Thursday, July 19, 2012

Two mediocre-to-bad, one fantastic

Here's a little half-assed post to tell you what I've been reading of late.

The two mediocre-to-bad books (actually, 1.75 books since I didn't bother to finish the second one when the fantastic book became available at the library) are Child of Fire and Game of Cages, the first two books in Harry Connolly's Twenty Palaces series.  These must have been recommended somewhere, on a blog or a book review web site or someplace, because I had written the titles down as books to get.  I really shouldn't have bothered and I won't be dipping back into that specific pool.  This is pretty amateur urban fantasy, a la The Dresden Files what with the magician/investigator/tough guy narrator but without any sort of character development or basic writing skills, really.  A number of times I had to stop and go back a few pages to try to figure out what just happened, since the narrative skipped around, or who was in the scene, since the author has a tendency to simply refer to less-than-tertiary characters by their first names and no other identifiers.  I read the first book all the way through, thinking that since this was Connolly's first novel things might improve in the second book.  They didn't.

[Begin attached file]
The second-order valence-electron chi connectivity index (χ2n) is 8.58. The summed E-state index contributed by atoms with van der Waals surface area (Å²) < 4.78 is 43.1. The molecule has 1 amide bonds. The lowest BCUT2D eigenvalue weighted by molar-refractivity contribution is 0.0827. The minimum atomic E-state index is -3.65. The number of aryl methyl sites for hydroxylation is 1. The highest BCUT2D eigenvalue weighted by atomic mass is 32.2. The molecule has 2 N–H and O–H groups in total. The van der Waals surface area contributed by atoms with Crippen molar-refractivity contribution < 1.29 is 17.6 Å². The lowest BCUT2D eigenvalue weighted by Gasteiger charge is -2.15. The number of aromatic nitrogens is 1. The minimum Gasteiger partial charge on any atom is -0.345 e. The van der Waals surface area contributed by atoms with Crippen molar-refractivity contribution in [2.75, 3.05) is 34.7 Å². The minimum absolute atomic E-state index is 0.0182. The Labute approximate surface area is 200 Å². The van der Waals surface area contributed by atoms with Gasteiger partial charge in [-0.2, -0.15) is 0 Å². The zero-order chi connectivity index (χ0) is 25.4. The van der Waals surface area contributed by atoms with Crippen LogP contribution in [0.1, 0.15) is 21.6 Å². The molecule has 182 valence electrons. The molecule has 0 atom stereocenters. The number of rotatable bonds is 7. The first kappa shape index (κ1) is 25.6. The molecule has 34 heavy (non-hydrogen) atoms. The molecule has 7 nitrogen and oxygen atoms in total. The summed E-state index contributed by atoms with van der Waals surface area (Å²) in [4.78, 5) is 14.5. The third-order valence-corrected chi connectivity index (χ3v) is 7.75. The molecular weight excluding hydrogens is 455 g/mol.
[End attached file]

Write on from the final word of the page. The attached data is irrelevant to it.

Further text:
The fantastic one is the previously mentioned The Walking Dead: Compendium One, a massive paperback volume containing the first 48 issues of the acclaimed comic.  Damn, but I guess it should be acclaimed.  There is some seriously sick and heavy shit going on in these pages - and a fairly accurate guess, I think, at how the world might end up if the inevitable zombie apocalypse comes to pass.  Make no mistake: this book is extremely violent and twisted ... and it is so much better than the AMC series (returning in October, I believe).  On the one hand, I get how AMC had to cut a lot of the stuff from the source material - you just could NOT show that shit on television unless it was pay-cable.  On the other hand, how the hell do you just ignore the existence of a major character like Tyreese?  The comic moves much faster than the show - we spent much less time at Herschel's farm - and, I am pleased to report, both Carl and Lori are much, much less annoying in the book.  Reading The Walking Dead makes me awfully excited to see what the show does with Michonne and the Governor, and things get really intense once the survivors get to the prison.  Fingers crossed that AMC doesn't screw it up too badly because the comic is just amazing.

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